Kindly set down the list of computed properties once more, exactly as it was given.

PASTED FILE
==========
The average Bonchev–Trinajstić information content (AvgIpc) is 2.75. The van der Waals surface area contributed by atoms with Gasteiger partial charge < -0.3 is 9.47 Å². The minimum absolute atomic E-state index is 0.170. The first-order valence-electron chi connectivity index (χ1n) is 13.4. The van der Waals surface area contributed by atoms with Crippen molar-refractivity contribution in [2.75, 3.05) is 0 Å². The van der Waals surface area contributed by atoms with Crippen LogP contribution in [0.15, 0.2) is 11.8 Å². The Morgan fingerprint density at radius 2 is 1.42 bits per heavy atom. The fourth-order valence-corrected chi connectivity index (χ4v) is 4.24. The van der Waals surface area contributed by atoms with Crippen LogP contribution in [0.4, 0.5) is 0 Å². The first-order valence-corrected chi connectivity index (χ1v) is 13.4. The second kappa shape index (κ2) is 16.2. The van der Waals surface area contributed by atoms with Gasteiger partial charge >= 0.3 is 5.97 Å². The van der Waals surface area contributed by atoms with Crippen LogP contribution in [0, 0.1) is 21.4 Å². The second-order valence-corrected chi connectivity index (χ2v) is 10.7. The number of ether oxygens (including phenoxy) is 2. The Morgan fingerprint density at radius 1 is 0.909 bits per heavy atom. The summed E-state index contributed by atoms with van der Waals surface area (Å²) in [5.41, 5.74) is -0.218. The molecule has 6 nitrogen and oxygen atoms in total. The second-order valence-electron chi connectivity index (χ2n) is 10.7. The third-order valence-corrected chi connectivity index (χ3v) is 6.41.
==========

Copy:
The average Bonchev–Trinajstić information content (AvgIpc) is 2.75. The van der Waals surface area contributed by atoms with Gasteiger partial charge < -0.3 is 9.47 Å². The minimum absolute atomic E-state index is 0.170. The first-order valence-electron chi connectivity index (χ1n) is 13.4. The van der Waals surface area contributed by atoms with Crippen molar-refractivity contribution in [2.75, 3.05) is 0 Å². The van der Waals surface area contributed by atoms with Crippen LogP contribution in [0.15, 0.2) is 11.8 Å². The Morgan fingerprint density at radius 2 is 1.42 bits per heavy atom. The fourth-order valence-corrected chi connectivity index (χ4v) is 4.24. The van der Waals surface area contributed by atoms with Crippen LogP contribution in [0.4, 0.5) is 0 Å². The first-order valence-corrected chi connectivity index (χ1v) is 13.4. The second kappa shape index (κ2) is 16.2. The van der Waals surface area contributed by atoms with Gasteiger partial charge >= 0.3 is 5.97 Å². The van der Waals surface area contributed by atoms with Crippen LogP contribution in [0, 0.1) is 21.4 Å². The second-order valence-corrected chi connectivity index (χ2v) is 10.7. The number of ether oxygens (including phenoxy) is 2. The Morgan fingerprint density at radius 1 is 0.909 bits per heavy atom. The summed E-state index contributed by atoms with van der Waals surface area (Å²) in [5.41, 5.74) is -0.218. The molecule has 6 nitrogen and oxygen atoms in total. The second-order valence-electron chi connectivity index (χ2n) is 10.7. The third-order valence-corrected chi connectivity index (χ3v) is 6.41.